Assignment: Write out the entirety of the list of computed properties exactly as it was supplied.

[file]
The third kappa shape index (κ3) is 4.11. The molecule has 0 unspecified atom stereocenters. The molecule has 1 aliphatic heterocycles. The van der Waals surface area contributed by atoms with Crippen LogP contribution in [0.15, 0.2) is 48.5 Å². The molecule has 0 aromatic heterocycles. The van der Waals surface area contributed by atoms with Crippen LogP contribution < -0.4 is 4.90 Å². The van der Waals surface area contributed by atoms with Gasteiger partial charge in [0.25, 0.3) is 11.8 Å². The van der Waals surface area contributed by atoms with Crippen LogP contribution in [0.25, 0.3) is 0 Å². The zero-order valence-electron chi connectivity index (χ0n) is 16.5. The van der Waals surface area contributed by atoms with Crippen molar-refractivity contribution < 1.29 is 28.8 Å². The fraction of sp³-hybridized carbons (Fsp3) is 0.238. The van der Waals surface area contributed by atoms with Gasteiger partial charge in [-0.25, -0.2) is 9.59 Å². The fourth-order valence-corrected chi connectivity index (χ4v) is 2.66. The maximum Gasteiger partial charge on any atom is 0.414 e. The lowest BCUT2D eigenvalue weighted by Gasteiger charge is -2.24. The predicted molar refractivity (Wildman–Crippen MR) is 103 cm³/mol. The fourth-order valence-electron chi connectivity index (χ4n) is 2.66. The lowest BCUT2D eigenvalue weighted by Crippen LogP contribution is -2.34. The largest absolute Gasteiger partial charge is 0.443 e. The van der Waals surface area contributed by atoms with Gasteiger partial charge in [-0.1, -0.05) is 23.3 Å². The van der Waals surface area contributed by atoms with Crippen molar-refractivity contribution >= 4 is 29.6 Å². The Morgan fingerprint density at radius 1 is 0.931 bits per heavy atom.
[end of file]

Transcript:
The third kappa shape index (κ3) is 4.11. The molecule has 0 unspecified atom stereocenters. The molecule has 1 aliphatic heterocycles. The van der Waals surface area contributed by atoms with Crippen LogP contribution in [0.15, 0.2) is 48.5 Å². The molecule has 0 aromatic heterocycles. The van der Waals surface area contributed by atoms with Crippen LogP contribution < -0.4 is 4.90 Å². The van der Waals surface area contributed by atoms with Gasteiger partial charge in [0.25, 0.3) is 11.8 Å². The van der Waals surface area contributed by atoms with Crippen LogP contribution in [0.25, 0.3) is 0 Å². The zero-order valence-electron chi connectivity index (χ0n) is 16.5. The van der Waals surface area contributed by atoms with Crippen molar-refractivity contribution < 1.29 is 28.8 Å². The fraction of sp³-hybridized carbons (Fsp3) is 0.238. The van der Waals surface area contributed by atoms with Gasteiger partial charge in [-0.25, -0.2) is 9.59 Å². The fourth-order valence-corrected chi connectivity index (χ4v) is 2.66. The maximum Gasteiger partial charge on any atom is 0.414 e. The lowest BCUT2D eigenvalue weighted by Gasteiger charge is -2.24. The predicted molar refractivity (Wildman–Crippen MR) is 103 cm³/mol. The fourth-order valence-electron chi connectivity index (χ4n) is 2.66. The lowest BCUT2D eigenvalue weighted by Crippen LogP contribution is -2.34. The largest absolute Gasteiger partial charge is 0.443 e. The van der Waals surface area contributed by atoms with Gasteiger partial charge in [-0.1, -0.05) is 23.3 Å². The van der Waals surface area contributed by atoms with Crippen molar-refractivity contribution >= 4 is 29.6 Å². The Morgan fingerprint density at radius 1 is 0.931 bits per heavy atom.